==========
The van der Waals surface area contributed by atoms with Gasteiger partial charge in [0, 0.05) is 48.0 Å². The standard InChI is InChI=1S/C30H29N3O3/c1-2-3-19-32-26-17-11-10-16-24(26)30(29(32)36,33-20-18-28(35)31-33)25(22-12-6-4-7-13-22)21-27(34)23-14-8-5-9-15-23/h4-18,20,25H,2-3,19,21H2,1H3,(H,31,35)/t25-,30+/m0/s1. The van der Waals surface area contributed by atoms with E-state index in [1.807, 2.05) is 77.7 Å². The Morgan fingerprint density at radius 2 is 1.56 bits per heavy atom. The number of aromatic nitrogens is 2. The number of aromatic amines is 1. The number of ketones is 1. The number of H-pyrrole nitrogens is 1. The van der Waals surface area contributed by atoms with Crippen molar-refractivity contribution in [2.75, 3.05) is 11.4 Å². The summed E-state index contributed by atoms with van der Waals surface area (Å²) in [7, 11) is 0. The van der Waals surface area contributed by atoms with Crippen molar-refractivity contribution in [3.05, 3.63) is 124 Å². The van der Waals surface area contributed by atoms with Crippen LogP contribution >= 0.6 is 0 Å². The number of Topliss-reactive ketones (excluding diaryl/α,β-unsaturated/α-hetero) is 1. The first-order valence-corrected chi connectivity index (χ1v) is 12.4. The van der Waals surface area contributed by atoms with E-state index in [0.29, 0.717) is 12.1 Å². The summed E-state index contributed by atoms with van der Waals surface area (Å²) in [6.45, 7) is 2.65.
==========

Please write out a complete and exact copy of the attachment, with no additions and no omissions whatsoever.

The van der Waals surface area contributed by atoms with Gasteiger partial charge in [0, 0.05) is 48.0 Å². The standard InChI is InChI=1S/C30H29N3O3/c1-2-3-19-32-26-17-11-10-16-24(26)30(29(32)36,33-20-18-28(35)31-33)25(22-12-6-4-7-13-22)21-27(34)23-14-8-5-9-15-23/h4-18,20,25H,2-3,19,21H2,1H3,(H,31,35)/t25-,30+/m0/s1. The van der Waals surface area contributed by atoms with E-state index in [1.807, 2.05) is 77.7 Å². The Morgan fingerprint density at radius 2 is 1.56 bits per heavy atom. The number of aromatic nitrogens is 2. The number of aromatic amines is 1. The number of ketones is 1. The number of H-pyrrole nitrogens is 1. The van der Waals surface area contributed by atoms with Crippen molar-refractivity contribution in [2.75, 3.05) is 11.4 Å². The summed E-state index contributed by atoms with van der Waals surface area (Å²) in [7, 11) is 0. The van der Waals surface area contributed by atoms with Crippen molar-refractivity contribution in [3.05, 3.63) is 124 Å². The van der Waals surface area contributed by atoms with Crippen LogP contribution >= 0.6 is 0 Å². The number of Topliss-reactive ketones (excluding diaryl/α,β-unsaturated/α-hetero) is 1. The first-order valence-corrected chi connectivity index (χ1v) is 12.4. The van der Waals surface area contributed by atoms with E-state index in [0.29, 0.717) is 12.1 Å². The summed E-state index contributed by atoms with van der Waals surface area (Å²) in [6.45, 7) is 2.65.